Lap-See Lam: Tales of the Altersea | Cultured
May 31 2023
How a Floating Chinese Restaurant Inspired Artist Lap-See Lam’s Star-Making U.S. Debut
The Stockholm-based artist’s solo show at the Swiss Institute in New York is a dizzying visualization of migration.
When I met the artist Lap-See Lam at New York’s Swiss Institute this May, she showed me photographs of her recent visit to Sea Palace: a triple-decker, floating Chinese restaurant resembling an imperial complex. In 1991, it set off from Shanghai on a tour of European port cities, but failed to gain traction. So it docked for good in Gothenburg and fell into disrepair. Twenty-seven years later, in 2018, its owner, entrepreneur Johan Wang, brought it to Stockholm, where it now comes alive annually as a Halloween fun house rented out by an amusement park.
“It’s a weird experience to walk in there now,” says Lam, 33, scrolling through once-lively, orientalized interiors, now filled with carnivalesque signs advertising alcohol. She first spotted it as a student at Stockholm’s Royal Institute of Art, from the window of the school’s 3D Lab. “It’s sad. It’s made into this spectacle of exoticism … a melancholic symbol of displacement in so many layers.”
In her own works, which span sculpture, virtual reality, animation, film, and even a mobile app, Lam excavates similarly layered histories of the migration of people and objects. She uses moving images to craft narratives that flow between reality and fantasy to explore the way diaspora can make identity into something slippery or manufactured. Her work often unravels threads between her ancestral home of Canton, China, and her birthplace of Sweden.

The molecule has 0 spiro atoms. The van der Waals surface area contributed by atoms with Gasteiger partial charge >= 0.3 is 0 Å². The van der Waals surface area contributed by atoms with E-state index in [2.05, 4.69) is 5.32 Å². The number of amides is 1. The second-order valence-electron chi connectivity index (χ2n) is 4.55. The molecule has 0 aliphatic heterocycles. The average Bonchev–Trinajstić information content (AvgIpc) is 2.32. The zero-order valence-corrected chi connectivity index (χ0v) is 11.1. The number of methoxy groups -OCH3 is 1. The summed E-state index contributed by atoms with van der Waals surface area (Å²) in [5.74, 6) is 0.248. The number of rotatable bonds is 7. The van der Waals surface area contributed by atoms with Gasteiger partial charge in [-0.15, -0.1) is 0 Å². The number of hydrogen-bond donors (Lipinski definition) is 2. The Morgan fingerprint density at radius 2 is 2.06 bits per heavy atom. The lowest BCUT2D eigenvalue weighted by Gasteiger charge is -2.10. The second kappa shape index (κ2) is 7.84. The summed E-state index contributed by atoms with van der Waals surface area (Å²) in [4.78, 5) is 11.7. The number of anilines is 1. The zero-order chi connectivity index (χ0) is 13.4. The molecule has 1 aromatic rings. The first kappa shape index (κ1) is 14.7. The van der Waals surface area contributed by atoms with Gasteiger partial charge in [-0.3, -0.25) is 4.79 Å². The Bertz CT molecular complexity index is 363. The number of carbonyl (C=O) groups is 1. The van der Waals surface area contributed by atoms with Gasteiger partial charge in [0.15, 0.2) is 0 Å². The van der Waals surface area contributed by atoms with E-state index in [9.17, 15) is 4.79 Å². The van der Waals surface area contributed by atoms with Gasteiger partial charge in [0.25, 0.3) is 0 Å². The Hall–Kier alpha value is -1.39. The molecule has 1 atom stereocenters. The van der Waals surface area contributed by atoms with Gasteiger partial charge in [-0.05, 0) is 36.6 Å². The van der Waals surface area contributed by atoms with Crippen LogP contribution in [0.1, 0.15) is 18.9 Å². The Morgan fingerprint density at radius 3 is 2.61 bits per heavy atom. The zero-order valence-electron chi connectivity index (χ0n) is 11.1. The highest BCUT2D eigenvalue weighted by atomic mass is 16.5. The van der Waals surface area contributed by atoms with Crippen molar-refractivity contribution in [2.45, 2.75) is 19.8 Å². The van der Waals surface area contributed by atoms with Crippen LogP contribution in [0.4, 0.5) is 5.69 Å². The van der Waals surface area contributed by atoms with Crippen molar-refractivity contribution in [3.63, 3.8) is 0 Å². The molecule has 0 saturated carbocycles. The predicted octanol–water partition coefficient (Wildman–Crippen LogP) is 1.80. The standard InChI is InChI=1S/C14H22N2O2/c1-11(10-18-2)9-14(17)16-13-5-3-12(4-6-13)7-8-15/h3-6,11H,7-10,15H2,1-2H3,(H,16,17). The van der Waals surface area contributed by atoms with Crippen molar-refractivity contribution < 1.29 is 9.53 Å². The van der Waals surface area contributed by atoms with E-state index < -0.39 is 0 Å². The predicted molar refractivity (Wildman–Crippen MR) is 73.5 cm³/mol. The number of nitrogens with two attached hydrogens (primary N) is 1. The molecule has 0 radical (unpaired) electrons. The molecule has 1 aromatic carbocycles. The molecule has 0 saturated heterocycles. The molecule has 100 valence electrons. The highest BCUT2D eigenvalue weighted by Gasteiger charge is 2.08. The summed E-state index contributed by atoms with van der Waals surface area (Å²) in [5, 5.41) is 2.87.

“My intention has never been to make an autobiographical work,” says Lam. “Usually the material comes first, and it opens up things that are lost over generations or in translation, but that we do carry with us.”
It was a natural step for her, then, to use Sea Palace—a Chinese immigrant’s proud cultural export with an unwitting afterlife as an Orientalist haunted house—as the touchstone for the work she’s made in recent years. These include the immersive video installation Dreamer’s Quay, 2022, which will go on view at the Buffalo AKG Art Museum later this year, and “Tales of the Altersea,” 2023, a new body of work comprising sculptures and a 10-channel video projection. The latter is currently on display at the Swiss Institute, her first solo exhibition in the United States.
Installed in the basement, the eponymous video is a 360-degree panorama of silhouettes inspired by shadow puppetry. This art form, too, is inextricably linked with migration: not only are the performances themselves roving, but shadow puppetry is a Chinese folk art that spread to Europe. In Lam’s shadow play, twin sisters move through an underwater world, encountering shipwrecks and an eerie cast of characters, including an octopus, a bipedal fish, and other creatures from Chinese mythology; digital fragments of chinoiserie from Sea Palace float in the background. At the end of the video, the girls reunite as a dragon-headed chimera that flies off, escaping the darkness of the watery labyrinth.
The creature references another ghost: Sea Palace’s old, retired figurehead, a scale-covered dragon complete with a tail at the restaurant’s stern. In an act suggestive of preservation, Lam 3-D scanned it, then created brass circles that she overlaid with jagged neon lines and mounted outside the video gallery. Passing these sculptures, visitors essentially enter the belly of the beast.